It was August of 2017 when President, Rodrigo Duterte signed Republic Act 10930, which basically extends the validity of driver’s licenses (DL) by amending some of the provisions of RA 4136 or the Land Transportation and Traffic Code.
Included in RA 10930 is the enactment of stricter policies for getting a DL, like the mandatory driving seminars for new applicants and those adding a restriction code to their DL. It also extends the validity of the license from 3 years to 5 years. And for those with no offenses during the last period, they may even get a 10-year valid driver’s license.
Fast-forward to 2021, the Land Transportation Office (LTO) is just ironing out the policies that will govern the 10-year DL since it is scheduled to roll out less than 2 months from now.
However, the public seems to be divided on the issue. On one hand, the LTO had consulted doctors who said that a 10-year-valid DL might be too long. They raised the point that a lot can happen in a decade, both in the physical and mental state of the driver. This sentiment was also echoed by the operators of Driver’s License Renewal Offices (DLROs) commonly found inside commercial areas like malls.
On the other hand, the driving and riding public believe that rolling out a 10-year valid DL is a good program by the LTO, especially if it means less time spent falling in line inside an LTO or renewal office during renewal time, usually one's birthday. The program could also promote safe driving since it requires ZERO traffic violation in the past 5 years (for drivers with 5-year valid DL) to qualify. Drivers will see it as a reward and will try his or her best not to commit any traffic violation.
Yet is the 10-year driver's license actually that controversial? Are we the only one in the world with this policy? Our readers say no, and have cited a few countries which give drivers the privilege of a 10-year valid DL, some even go beyond 10 years.
We list down these countries which offer 10-years (or beyond) validity for driver’s licenses:
Having a federal form of government, the United States of America has perhaps one of the most complex driver’s license policies in the world. The rules may be different depending on what state you got your license from.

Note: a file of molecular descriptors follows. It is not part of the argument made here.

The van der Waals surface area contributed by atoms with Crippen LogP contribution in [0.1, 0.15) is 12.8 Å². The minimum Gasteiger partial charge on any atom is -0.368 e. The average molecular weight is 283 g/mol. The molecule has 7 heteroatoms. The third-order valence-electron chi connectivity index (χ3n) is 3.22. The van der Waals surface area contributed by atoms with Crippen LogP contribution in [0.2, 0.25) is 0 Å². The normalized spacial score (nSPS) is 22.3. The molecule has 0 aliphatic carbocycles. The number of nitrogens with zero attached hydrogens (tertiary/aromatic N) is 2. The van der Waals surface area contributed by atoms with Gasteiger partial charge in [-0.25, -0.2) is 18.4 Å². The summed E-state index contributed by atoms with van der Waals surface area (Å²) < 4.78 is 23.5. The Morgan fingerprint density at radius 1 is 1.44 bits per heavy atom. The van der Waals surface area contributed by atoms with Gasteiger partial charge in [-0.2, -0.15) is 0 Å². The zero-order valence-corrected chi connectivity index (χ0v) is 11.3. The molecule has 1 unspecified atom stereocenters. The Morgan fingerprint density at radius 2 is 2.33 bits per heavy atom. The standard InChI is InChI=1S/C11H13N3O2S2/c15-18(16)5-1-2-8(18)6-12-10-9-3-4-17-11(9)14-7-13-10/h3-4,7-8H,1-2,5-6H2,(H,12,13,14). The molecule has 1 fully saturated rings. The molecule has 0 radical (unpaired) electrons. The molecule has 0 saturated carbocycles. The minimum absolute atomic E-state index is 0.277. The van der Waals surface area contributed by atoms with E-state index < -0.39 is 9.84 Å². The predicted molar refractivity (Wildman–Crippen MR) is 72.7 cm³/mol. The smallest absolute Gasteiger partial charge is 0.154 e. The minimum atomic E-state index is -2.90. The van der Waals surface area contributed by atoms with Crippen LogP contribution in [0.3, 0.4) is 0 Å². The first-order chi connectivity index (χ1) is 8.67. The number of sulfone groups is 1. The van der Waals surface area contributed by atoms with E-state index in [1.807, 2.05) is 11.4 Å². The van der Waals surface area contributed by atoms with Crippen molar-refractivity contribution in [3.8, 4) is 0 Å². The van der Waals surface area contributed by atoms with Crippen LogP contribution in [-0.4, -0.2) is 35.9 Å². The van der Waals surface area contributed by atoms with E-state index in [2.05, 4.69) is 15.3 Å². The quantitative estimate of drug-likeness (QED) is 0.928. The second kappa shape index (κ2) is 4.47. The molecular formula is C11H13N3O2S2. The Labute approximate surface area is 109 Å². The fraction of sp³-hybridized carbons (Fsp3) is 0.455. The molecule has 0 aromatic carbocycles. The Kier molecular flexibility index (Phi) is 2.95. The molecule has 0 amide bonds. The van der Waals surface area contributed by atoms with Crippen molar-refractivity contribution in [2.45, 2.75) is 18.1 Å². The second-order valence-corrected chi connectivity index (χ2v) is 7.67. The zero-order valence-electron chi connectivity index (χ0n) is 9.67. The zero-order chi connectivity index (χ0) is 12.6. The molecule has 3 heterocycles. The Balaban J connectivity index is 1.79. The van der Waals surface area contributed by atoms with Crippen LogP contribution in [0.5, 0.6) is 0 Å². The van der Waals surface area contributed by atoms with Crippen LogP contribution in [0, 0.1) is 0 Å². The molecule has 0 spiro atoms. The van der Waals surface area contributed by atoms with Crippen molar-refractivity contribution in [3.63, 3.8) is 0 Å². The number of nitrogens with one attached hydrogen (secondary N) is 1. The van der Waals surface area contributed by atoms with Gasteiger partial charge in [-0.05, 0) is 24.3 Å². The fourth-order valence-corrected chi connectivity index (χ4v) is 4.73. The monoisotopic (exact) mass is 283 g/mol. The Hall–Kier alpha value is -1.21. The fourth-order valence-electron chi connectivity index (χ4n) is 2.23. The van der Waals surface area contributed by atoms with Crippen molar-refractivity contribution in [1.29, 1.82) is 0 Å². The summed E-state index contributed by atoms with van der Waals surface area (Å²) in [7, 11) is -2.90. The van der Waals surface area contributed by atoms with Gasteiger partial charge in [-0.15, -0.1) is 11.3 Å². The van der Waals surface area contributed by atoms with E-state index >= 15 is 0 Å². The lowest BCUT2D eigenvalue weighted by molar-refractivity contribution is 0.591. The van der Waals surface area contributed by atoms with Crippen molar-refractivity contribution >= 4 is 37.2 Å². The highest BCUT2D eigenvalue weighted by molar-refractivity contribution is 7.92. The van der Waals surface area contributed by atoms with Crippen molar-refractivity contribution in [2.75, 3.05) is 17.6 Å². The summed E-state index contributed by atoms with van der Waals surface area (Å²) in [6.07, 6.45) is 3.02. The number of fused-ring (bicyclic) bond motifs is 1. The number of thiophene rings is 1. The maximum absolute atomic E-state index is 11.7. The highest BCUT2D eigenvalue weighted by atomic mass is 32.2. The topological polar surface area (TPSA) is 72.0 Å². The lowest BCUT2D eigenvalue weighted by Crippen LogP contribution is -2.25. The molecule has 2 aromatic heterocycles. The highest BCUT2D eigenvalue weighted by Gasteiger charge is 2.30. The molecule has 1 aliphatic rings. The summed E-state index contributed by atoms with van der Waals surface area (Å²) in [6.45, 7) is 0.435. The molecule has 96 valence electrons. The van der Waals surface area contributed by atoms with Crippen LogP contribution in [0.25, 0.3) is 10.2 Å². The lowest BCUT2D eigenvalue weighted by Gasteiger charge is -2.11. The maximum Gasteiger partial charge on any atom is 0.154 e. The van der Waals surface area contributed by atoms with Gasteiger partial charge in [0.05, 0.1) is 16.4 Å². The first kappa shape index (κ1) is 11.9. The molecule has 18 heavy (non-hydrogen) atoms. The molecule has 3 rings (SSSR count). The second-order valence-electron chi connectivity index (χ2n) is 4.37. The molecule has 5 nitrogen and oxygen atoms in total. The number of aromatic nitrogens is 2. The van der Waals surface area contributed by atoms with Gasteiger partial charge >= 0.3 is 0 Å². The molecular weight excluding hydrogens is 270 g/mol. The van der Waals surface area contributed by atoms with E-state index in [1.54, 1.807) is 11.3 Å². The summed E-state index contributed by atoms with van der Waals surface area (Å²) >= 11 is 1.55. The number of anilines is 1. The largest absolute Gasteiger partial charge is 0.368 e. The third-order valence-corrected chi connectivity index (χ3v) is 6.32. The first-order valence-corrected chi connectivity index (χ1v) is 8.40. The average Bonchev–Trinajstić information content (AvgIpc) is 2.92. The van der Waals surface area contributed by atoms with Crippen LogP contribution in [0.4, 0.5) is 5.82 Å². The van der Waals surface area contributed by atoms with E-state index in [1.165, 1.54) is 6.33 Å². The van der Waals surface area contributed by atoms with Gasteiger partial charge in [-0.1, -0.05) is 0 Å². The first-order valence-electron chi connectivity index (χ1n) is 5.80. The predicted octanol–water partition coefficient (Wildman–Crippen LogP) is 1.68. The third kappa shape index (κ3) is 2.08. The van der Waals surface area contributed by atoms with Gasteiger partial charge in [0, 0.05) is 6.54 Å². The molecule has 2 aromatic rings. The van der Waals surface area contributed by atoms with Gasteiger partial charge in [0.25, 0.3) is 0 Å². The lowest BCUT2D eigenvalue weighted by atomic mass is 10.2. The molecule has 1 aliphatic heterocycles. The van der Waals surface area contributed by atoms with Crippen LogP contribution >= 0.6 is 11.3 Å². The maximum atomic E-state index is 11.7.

To be more specific, the State of Arizona (home state of the Phoenix Suns) grants their drivers an almost perpetual driver’s license, which only expires when they reach the age of 65. From then on, if you still wish to continue driving or riding, you will need to renew your license every 5 years.
To stay up-to-date, however, the State of Arizona only requires drivers to update their license with a new photo every 12 years, before the 65th birthday expiration.
In the State of Montana, a license can be valid for up to 12 years.
Closer to home, in Singapore, their government gives their citizens the privilege of having a driver’s license that's valid until the holder’s 65th birthday, almost similar to the State of Arizona in the US.
The only difference though is that after the license holder’s 65th birthday, he or she needs to renew every 3 years. For foreigners, Singapore only issues a 5-year valid DL.
For the French, their government allows for a 15-year valid DL. Not quite as long as a lifetime, but it's certainly far longer than most.
Italy is perhaps known to Filipinos as the home country of Valentino Rossi. Their drivers are given the privilege of a 10-year license if they are under 50-years-old. For those between 50 to 70 years of age, they must renew their license every 5 years while those who are 70 to 80 must renew their license every 2 years.
The United Kingdom (UK) must have the longest validity for any driver’s license in the world. The driver’s license itself is valid up to 70 years of age. However, the photo card needs to be updated every 10 years or drivers face a whopping UK£ 1,000 fine (about Ph₱ 70,000).
The Bundesstraße 500 highway in Germany
For the land of BMW Motorrad, German citizens are given the privilege of having a DL with 15-years validity. It's just as long as those granted in France.
Gulf Cooperation Council countries, which made up of Oman, Qatar, Saudi Arabia, and the United Arab Emirates, give their citizens the privilege of a 10-year valid driver’s license.
There are many countries that allow for a 10-year or more valid driver’s license around the world. What seems to be a common requirement among these countries with long validity is the need to update the photo much more frequently. Another common point is the shorter validity for senior riders. Many drastically shorten the validity length when a driver hits 70 because that's usually the age when eyesight and reactions diminish more much quickly.
Perhaps if our government and regulators look at these countries and their policies, they can find a compromise that's agreeable to both regulators and citizens.
Let’s just hope that when our own is rolled out in October, the guidelines that will govern it will not be prone to abuse by enterprising individuals.